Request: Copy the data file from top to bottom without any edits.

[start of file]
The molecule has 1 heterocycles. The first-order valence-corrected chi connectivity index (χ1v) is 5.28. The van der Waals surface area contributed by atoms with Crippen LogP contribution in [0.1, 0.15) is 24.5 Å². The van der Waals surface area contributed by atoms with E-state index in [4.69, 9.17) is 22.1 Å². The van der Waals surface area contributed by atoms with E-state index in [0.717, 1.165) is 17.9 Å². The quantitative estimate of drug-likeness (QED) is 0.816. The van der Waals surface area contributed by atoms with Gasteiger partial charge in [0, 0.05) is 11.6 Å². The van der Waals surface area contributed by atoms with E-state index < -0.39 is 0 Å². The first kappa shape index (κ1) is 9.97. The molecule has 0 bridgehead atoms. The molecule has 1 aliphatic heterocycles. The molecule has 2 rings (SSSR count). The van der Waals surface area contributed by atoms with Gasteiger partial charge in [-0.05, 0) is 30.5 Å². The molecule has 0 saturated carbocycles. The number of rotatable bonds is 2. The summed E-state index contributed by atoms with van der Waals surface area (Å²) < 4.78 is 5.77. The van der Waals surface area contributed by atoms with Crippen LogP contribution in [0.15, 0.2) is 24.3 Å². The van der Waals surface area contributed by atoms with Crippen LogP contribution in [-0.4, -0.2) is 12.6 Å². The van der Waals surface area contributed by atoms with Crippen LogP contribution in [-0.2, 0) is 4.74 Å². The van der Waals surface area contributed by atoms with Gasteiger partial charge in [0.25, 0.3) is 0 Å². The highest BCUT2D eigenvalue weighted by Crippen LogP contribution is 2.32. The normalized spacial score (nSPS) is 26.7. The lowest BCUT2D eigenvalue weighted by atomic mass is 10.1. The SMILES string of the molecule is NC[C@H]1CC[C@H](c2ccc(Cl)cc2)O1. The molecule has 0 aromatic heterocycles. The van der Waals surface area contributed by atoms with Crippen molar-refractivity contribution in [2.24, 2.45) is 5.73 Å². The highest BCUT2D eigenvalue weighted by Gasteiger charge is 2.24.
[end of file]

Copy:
The molecule has 1 heterocycles. The first-order valence-corrected chi connectivity index (χ1v) is 5.28. The van der Waals surface area contributed by atoms with Crippen LogP contribution in [0.1, 0.15) is 24.5 Å². The van der Waals surface area contributed by atoms with E-state index in [4.69, 9.17) is 22.1 Å². The van der Waals surface area contributed by atoms with E-state index in [0.717, 1.165) is 17.9 Å². The quantitative estimate of drug-likeness (QED) is 0.816. The van der Waals surface area contributed by atoms with Gasteiger partial charge in [0, 0.05) is 11.6 Å². The van der Waals surface area contributed by atoms with E-state index < -0.39 is 0 Å². The first kappa shape index (κ1) is 9.97. The molecule has 0 bridgehead atoms. The molecule has 1 aliphatic heterocycles. The molecule has 2 rings (SSSR count). The van der Waals surface area contributed by atoms with Gasteiger partial charge in [-0.05, 0) is 30.5 Å². The molecule has 0 saturated carbocycles. The number of rotatable bonds is 2. The summed E-state index contributed by atoms with van der Waals surface area (Å²) < 4.78 is 5.77. The van der Waals surface area contributed by atoms with Crippen LogP contribution in [0.15, 0.2) is 24.3 Å². The van der Waals surface area contributed by atoms with Crippen LogP contribution in [-0.4, -0.2) is 12.6 Å². The van der Waals surface area contributed by atoms with Crippen LogP contribution in [-0.2, 0) is 4.74 Å². The van der Waals surface area contributed by atoms with Gasteiger partial charge in [0.25, 0.3) is 0 Å². The highest BCUT2D eigenvalue weighted by Crippen LogP contribution is 2.32. The normalized spacial score (nSPS) is 26.7. The lowest BCUT2D eigenvalue weighted by atomic mass is 10.1. The SMILES string of the molecule is NC[C@H]1CC[C@H](c2ccc(Cl)cc2)O1. The molecule has 0 aromatic heterocycles. The van der Waals surface area contributed by atoms with Crippen molar-refractivity contribution in [2.24, 2.45) is 5.73 Å². The highest BCUT2D eigenvalue weighted by Gasteiger charge is 2.24.